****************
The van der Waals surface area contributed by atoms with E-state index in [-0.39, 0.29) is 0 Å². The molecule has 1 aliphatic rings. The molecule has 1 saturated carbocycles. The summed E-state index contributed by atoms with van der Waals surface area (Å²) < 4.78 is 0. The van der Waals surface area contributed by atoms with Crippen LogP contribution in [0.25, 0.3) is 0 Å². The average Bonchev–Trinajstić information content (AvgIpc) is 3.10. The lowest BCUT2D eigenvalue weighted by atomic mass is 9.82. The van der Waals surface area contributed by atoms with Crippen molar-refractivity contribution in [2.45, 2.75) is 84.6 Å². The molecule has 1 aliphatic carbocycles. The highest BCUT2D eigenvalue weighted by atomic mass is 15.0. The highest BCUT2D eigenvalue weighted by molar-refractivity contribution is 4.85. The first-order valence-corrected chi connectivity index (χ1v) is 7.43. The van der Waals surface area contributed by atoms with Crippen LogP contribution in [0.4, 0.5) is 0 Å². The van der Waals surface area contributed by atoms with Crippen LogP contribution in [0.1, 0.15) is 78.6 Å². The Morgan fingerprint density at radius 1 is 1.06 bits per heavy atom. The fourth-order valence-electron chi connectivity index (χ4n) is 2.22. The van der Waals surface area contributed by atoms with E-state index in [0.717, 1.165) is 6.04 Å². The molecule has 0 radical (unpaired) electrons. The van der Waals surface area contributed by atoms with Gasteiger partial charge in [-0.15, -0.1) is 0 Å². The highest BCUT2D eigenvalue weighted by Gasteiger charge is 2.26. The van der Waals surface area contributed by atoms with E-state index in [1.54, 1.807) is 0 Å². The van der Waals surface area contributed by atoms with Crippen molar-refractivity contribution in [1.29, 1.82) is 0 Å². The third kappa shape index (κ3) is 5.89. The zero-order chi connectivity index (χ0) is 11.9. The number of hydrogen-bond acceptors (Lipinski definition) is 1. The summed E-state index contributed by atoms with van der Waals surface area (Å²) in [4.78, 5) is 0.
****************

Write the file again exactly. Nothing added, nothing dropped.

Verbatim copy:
The van der Waals surface area contributed by atoms with E-state index in [-0.39, 0.29) is 0 Å². The molecule has 1 aliphatic rings. The molecule has 1 saturated carbocycles. The summed E-state index contributed by atoms with van der Waals surface area (Å²) < 4.78 is 0. The van der Waals surface area contributed by atoms with Crippen LogP contribution in [0.25, 0.3) is 0 Å². The average Bonchev–Trinajstić information content (AvgIpc) is 3.10. The lowest BCUT2D eigenvalue weighted by atomic mass is 9.82. The van der Waals surface area contributed by atoms with Crippen molar-refractivity contribution in [2.45, 2.75) is 84.6 Å². The molecule has 1 aliphatic carbocycles. The highest BCUT2D eigenvalue weighted by atomic mass is 15.0. The highest BCUT2D eigenvalue weighted by molar-refractivity contribution is 4.85. The first-order valence-corrected chi connectivity index (χ1v) is 7.43. The van der Waals surface area contributed by atoms with Crippen LogP contribution in [0.4, 0.5) is 0 Å². The van der Waals surface area contributed by atoms with Crippen LogP contribution in [0.1, 0.15) is 78.6 Å². The Morgan fingerprint density at radius 1 is 1.06 bits per heavy atom. The fourth-order valence-electron chi connectivity index (χ4n) is 2.22. The van der Waals surface area contributed by atoms with E-state index in [0.717, 1.165) is 6.04 Å². The molecule has 0 radical (unpaired) electrons. The van der Waals surface area contributed by atoms with Gasteiger partial charge in [-0.15, -0.1) is 0 Å². The highest BCUT2D eigenvalue weighted by Gasteiger charge is 2.26. The van der Waals surface area contributed by atoms with E-state index in [1.54, 1.807) is 0 Å². The van der Waals surface area contributed by atoms with Crippen molar-refractivity contribution in [1.29, 1.82) is 0 Å². The third kappa shape index (κ3) is 5.89. The zero-order chi connectivity index (χ0) is 11.9. The number of hydrogen-bond acceptors (Lipinski definition) is 1. The summed E-state index contributed by atoms with van der Waals surface area (Å²) in [4.78, 5) is 0.